• recipes are guidelines and I don’t follow any that have times only without description or photos as to what things should look/feel/smell like (another theme from “Demystifying”.

  • generally, I find complex steps/routines to be “over egging the pudding”. For a basic white flour artisan loaf, you could

  1. Mix all
  2. Cover and refrigerate for 24-48 hours letting time do the gluten development and bulk fermentation
  3. Take dough out, let warm a bit, preshape, shape and back in the frig
  4. 8 plus or minus hours later bake the loaf from cold … in a covered baker (dutch oven, clay baker with lid, or cookie sheet/stone with a roasting pan lid or whatever). The covered bake does the steam thing without fuss.

I typically preheat DO or baker and oven to 500. Score cold loaf, into baker with lid on for 10 min. Reduce heat to 450 or 475 and another 20-30 min. Lid off until crust is to my liking and internal temp in the 200F range.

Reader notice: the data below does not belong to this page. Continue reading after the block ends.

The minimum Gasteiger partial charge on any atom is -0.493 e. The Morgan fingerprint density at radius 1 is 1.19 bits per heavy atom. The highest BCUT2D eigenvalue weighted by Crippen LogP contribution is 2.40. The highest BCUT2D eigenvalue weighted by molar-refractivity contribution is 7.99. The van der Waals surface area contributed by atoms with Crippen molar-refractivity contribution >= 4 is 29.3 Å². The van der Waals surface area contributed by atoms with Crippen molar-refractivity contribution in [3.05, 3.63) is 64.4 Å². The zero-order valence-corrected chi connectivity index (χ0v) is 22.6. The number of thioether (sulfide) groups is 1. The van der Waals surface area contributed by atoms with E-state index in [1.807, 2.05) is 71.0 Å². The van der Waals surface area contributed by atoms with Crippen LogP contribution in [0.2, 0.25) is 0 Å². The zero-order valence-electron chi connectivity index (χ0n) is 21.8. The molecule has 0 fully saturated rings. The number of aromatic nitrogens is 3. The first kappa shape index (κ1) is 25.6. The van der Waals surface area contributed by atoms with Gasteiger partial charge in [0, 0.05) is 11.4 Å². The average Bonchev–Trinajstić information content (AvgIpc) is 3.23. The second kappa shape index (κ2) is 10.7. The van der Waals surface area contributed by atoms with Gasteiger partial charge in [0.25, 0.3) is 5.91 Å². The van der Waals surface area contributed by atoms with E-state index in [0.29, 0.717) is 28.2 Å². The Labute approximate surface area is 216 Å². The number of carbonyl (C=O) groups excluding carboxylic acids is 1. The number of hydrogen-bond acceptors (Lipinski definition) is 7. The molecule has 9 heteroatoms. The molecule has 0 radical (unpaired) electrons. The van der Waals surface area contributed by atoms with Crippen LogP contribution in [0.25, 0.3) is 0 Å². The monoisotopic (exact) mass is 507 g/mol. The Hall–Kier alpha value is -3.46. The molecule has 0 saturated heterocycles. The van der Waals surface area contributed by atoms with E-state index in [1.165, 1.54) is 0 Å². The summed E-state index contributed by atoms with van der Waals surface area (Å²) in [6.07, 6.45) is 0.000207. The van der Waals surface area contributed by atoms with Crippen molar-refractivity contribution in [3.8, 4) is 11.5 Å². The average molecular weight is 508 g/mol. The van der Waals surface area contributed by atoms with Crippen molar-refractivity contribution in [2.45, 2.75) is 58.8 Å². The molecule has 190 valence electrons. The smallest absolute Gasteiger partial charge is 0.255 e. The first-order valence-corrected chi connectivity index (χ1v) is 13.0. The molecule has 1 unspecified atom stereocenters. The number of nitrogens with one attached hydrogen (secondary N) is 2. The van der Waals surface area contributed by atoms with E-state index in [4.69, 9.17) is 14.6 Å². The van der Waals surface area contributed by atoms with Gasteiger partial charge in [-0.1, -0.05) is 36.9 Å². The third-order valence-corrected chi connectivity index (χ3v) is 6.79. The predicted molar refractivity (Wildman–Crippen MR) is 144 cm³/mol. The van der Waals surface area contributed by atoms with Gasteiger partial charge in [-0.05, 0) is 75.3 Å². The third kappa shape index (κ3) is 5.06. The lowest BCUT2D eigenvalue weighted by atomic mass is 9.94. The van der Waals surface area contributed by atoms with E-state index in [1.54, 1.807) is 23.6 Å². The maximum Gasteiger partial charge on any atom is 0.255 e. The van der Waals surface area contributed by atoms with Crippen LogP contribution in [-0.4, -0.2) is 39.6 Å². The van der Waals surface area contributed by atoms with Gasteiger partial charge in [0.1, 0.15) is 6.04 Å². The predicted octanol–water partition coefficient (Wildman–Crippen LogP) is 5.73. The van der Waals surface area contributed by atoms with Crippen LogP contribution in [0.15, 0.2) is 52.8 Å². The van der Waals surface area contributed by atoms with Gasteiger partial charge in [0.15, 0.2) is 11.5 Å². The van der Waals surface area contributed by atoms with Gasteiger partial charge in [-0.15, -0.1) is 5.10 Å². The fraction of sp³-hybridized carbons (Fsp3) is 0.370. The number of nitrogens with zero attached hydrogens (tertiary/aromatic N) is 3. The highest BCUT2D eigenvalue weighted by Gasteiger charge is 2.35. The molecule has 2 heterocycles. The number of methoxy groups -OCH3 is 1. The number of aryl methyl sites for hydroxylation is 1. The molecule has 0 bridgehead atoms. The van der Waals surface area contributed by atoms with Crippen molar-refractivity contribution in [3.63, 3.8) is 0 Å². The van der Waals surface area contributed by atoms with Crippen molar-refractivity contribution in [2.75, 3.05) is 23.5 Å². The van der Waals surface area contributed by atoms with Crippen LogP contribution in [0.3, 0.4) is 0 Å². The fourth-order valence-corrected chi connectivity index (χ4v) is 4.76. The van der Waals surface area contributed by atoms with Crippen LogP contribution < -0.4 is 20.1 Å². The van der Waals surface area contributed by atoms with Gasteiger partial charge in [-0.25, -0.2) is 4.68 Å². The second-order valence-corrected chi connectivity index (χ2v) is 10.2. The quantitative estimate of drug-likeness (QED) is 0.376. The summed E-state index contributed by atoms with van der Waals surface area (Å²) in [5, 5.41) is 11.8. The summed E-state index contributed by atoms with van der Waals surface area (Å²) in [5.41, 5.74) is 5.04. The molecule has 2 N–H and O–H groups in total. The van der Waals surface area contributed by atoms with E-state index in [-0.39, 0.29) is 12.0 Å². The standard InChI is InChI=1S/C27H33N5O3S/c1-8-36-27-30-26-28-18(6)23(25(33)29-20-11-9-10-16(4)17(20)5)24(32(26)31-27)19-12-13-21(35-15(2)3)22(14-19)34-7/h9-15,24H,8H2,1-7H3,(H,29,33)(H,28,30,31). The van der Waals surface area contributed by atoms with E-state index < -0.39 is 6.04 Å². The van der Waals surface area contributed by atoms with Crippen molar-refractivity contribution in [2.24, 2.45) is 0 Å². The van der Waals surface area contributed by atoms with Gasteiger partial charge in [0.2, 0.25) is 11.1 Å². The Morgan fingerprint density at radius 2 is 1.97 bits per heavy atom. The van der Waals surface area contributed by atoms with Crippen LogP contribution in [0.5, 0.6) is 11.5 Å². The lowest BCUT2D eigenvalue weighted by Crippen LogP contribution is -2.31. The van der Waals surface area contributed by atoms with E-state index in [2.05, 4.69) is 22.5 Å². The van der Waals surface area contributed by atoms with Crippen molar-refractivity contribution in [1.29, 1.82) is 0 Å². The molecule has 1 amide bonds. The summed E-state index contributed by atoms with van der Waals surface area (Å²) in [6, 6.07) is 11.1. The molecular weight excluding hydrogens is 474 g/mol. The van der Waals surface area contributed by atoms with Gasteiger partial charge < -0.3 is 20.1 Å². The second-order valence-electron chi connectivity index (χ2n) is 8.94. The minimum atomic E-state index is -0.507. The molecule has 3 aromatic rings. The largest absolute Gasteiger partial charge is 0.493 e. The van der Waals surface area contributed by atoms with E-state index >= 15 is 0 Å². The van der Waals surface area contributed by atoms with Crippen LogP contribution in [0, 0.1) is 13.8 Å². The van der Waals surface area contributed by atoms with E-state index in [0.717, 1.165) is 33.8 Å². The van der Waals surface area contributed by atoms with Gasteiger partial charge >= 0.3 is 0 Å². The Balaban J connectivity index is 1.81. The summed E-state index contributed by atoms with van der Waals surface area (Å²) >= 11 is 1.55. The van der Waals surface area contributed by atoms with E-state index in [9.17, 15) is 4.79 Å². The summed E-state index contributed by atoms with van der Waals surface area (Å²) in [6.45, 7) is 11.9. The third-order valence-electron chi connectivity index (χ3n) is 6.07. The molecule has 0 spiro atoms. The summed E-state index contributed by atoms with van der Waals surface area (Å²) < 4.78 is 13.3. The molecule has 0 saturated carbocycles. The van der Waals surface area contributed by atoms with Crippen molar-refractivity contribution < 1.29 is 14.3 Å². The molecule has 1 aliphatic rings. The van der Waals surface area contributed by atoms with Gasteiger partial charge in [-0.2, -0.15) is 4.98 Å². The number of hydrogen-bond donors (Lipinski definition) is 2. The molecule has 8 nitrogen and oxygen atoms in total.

The simple long, cold ferment takes more time than a room temp process but an option if you can’t/don’t want to keep an eye on things.

Re discard. If you love sourdough pancakes and waffles, great. But there are many other things to use discard for and you might find after getting through the learning curve, you don’t have discard at all.

Discard options on this site: Naan dough - I use this for Naan, tortilla AND pizza crust, Crackers. And anything that calls for flour and water.

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I wish I could give this many hearts!! The linked article/recipes and experience are most of what a baker needs to know to make a great loaf of naturally leavened bread :slight_smile: .

All of this is so very helpful. I’m excited to delve into less discarding (seems wasteful). Searching now for a single loaf formula to play with. After the holidays, I’ll settle in and read, read, bake.